An avid arts industry leader, DBR serves on the board of directors of the League of American Orchestras, Association of Performing Arts Presenters and Creative Capital, the advisory committee of the Sphinx Organization, and was co-chair of 2015 and 2016 APAP Conferences.

much broader, “This concerto is most concerned with the notion of the ritual, or our collective rites of passage. From the current state of a highly technological country in the United States of America (the techno-textures and rhythms of “Filter”), to my own relationship with Catholicism (the meditative tonality of “Prayer”), I find “Tribe” in all of its primitive repetition, to, perhaps, be the most accurate depiction of where we are right now, as a collective, civilized society; a collective, civilized world.”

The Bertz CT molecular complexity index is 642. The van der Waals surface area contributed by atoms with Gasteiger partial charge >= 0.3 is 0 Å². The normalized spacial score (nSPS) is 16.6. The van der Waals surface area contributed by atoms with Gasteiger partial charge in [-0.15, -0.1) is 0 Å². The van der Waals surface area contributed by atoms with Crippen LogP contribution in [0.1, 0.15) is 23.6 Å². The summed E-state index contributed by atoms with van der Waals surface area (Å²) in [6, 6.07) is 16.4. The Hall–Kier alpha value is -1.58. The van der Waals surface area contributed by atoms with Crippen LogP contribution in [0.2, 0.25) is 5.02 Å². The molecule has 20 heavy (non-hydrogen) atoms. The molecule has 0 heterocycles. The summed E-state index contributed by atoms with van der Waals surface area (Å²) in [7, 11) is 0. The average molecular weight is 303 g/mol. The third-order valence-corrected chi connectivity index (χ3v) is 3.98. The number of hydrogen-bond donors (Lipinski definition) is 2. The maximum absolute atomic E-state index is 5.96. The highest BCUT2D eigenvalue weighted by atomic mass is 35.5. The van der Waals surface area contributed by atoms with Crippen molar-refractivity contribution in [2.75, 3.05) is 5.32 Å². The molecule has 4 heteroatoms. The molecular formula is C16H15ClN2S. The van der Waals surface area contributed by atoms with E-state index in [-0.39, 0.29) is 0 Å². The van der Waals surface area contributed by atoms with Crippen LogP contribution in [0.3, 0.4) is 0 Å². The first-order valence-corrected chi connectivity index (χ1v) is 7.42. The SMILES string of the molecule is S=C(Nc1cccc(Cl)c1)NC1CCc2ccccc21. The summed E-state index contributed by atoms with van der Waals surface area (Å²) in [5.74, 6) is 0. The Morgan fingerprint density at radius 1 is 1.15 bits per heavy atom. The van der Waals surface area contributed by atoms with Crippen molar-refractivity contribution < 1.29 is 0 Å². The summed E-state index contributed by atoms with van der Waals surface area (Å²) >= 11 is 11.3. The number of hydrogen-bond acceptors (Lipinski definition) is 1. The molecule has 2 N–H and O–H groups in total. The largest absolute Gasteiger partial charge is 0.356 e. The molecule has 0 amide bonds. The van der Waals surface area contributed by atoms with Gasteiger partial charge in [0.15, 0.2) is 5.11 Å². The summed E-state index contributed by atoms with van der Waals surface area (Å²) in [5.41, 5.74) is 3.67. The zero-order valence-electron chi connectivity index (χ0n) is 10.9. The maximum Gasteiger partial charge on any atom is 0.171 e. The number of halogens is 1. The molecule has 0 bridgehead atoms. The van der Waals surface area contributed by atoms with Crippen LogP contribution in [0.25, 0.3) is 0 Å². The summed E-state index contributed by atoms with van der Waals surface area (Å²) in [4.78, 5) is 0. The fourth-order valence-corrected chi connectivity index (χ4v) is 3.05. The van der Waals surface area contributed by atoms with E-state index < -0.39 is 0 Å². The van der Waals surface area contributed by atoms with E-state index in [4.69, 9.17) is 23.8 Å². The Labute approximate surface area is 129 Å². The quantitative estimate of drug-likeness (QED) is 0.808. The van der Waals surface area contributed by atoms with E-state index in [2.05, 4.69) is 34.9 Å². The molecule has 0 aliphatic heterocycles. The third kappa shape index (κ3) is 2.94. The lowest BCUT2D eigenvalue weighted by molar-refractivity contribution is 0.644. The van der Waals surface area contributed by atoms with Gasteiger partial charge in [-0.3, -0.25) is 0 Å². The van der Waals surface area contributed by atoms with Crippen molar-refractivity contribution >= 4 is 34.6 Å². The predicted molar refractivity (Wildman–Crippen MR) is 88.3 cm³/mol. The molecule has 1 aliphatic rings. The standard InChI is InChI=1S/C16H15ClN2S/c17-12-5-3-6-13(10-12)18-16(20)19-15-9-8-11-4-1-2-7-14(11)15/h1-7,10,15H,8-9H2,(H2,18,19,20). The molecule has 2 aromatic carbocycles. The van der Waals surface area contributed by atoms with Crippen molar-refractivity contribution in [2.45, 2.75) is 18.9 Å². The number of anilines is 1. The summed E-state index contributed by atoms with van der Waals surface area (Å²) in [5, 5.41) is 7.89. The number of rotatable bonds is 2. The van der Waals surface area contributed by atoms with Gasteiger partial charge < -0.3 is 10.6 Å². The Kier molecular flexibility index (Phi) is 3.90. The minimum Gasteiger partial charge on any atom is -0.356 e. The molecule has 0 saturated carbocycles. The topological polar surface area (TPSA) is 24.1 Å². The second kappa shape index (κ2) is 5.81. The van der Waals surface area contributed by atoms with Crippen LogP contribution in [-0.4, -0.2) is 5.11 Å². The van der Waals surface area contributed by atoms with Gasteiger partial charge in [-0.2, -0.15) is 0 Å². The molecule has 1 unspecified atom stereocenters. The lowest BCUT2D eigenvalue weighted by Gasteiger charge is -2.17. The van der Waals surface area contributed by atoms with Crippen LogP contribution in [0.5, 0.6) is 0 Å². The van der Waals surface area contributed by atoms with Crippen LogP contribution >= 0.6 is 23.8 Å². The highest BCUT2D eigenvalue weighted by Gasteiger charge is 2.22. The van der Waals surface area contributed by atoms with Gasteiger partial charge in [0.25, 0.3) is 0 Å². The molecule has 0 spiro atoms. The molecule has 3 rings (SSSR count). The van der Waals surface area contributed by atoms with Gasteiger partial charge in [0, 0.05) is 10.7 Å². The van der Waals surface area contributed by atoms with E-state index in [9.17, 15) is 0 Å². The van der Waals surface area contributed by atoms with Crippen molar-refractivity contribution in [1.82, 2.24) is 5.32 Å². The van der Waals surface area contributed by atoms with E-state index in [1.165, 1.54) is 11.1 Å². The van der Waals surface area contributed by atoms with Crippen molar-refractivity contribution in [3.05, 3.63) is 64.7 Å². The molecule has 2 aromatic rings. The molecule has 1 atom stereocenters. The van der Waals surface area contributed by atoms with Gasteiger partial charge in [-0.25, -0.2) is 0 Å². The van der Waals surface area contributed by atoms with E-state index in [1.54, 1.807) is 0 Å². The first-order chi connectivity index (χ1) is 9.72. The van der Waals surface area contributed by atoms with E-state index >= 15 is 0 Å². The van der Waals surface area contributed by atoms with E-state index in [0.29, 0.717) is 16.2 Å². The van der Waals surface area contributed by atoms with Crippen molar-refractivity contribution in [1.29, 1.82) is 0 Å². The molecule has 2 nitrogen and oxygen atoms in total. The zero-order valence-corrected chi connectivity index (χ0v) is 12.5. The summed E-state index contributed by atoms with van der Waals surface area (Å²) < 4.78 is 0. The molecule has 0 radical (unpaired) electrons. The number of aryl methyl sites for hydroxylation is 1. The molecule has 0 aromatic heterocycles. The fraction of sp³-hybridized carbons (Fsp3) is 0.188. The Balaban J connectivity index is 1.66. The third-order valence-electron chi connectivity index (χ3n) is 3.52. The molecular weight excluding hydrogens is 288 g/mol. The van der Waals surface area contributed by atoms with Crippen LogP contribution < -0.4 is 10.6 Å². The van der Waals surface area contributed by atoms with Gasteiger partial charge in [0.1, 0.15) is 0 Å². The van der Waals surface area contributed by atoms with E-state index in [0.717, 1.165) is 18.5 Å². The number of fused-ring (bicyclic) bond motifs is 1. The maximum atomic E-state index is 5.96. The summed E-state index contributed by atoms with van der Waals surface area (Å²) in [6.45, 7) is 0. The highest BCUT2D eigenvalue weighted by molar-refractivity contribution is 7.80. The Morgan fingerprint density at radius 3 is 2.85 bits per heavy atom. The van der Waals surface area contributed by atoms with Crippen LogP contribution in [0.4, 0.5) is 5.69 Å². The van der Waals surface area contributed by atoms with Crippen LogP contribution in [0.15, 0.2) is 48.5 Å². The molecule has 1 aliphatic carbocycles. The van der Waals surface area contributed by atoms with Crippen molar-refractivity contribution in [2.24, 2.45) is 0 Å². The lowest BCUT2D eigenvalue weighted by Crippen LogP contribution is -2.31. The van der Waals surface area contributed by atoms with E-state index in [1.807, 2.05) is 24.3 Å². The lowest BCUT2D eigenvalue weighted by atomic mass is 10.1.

orchestras, and performing arts centers. DBR earned his doctorate in Music Composition from the University of Michigan. He is currently Institute Professor of Practice at Arizona State University.

Profile for Brevard Music Center

2019 BMC Overture Magazine  

The seasonal publication for the annual Brevard Music Center Summer Festival. Overture includes all festival programming and program notes,...

2019 BMC Overture Magazine  

The seasonal publication for the annual Brevard Music Center Summer Festival. Overture includes all festival programming and program notes,...